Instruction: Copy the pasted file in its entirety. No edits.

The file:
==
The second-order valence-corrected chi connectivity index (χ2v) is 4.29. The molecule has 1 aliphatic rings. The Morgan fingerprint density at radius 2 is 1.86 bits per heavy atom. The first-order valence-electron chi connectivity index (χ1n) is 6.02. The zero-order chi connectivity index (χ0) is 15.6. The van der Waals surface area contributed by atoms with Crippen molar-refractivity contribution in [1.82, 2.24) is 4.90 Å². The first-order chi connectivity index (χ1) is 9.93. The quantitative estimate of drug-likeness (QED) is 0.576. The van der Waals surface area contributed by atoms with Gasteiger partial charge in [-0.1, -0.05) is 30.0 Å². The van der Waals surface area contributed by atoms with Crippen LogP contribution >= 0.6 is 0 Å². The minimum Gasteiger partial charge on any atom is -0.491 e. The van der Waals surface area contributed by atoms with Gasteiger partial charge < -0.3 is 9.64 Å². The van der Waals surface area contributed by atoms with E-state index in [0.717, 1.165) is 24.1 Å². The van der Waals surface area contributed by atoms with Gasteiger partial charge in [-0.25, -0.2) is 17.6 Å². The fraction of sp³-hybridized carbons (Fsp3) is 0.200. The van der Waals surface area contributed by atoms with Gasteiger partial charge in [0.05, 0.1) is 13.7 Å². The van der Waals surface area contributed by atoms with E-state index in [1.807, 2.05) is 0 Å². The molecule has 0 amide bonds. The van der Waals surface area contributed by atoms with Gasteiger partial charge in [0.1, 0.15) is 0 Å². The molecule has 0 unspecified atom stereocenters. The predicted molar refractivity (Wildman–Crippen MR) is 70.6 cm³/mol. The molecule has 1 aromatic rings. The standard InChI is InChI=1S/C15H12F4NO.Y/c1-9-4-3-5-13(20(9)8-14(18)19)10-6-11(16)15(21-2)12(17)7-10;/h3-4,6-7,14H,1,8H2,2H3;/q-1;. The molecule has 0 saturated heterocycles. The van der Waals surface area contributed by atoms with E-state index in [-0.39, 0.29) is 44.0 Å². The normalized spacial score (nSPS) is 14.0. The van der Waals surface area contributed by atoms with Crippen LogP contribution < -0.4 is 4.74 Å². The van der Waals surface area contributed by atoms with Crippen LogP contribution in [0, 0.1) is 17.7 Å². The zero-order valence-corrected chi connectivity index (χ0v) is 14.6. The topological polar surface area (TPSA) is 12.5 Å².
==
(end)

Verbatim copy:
The second-order valence-corrected chi connectivity index (χ2v) is 4.29. The molecule has 1 aliphatic rings. The Morgan fingerprint density at radius 2 is 1.86 bits per heavy atom. The first-order valence-electron chi connectivity index (χ1n) is 6.02. The zero-order chi connectivity index (χ0) is 15.6. The van der Waals surface area contributed by atoms with Crippen molar-refractivity contribution in [1.82, 2.24) is 4.90 Å². The first-order chi connectivity index (χ1) is 9.93. The quantitative estimate of drug-likeness (QED) is 0.576. The van der Waals surface area contributed by atoms with Gasteiger partial charge in [-0.1, -0.05) is 30.0 Å². The van der Waals surface area contributed by atoms with Crippen LogP contribution >= 0.6 is 0 Å². The minimum Gasteiger partial charge on any atom is -0.491 e. The van der Waals surface area contributed by atoms with Gasteiger partial charge < -0.3 is 9.64 Å². The van der Waals surface area contributed by atoms with E-state index in [0.717, 1.165) is 24.1 Å². The van der Waals surface area contributed by atoms with Gasteiger partial charge in [-0.25, -0.2) is 17.6 Å². The fraction of sp³-hybridized carbons (Fsp3) is 0.200. The van der Waals surface area contributed by atoms with Gasteiger partial charge in [0.05, 0.1) is 13.7 Å². The van der Waals surface area contributed by atoms with E-state index in [1.807, 2.05) is 0 Å². The molecule has 0 amide bonds. The van der Waals surface area contributed by atoms with Gasteiger partial charge in [0.1, 0.15) is 0 Å². The molecule has 0 unspecified atom stereocenters. The predicted molar refractivity (Wildman–Crippen MR) is 70.6 cm³/mol. The molecule has 1 aromatic rings. The standard InChI is InChI=1S/C15H12F4NO.Y/c1-9-4-3-5-13(20(9)8-14(18)19)10-6-11(16)15(21-2)12(17)7-10;/h3-4,6-7,14H,1,8H2,2H3;/q-1;. The molecule has 0 saturated heterocycles. The van der Waals surface area contributed by atoms with E-state index in [-0.39, 0.29) is 44.0 Å². The normalized spacial score (nSPS) is 14.0. The van der Waals surface area contributed by atoms with Crippen LogP contribution < -0.4 is 4.74 Å². The van der Waals surface area contributed by atoms with Crippen LogP contribution in [0, 0.1) is 17.7 Å². The zero-order valence-corrected chi connectivity index (χ0v) is 14.6. The topological polar surface area (TPSA) is 12.5 Å².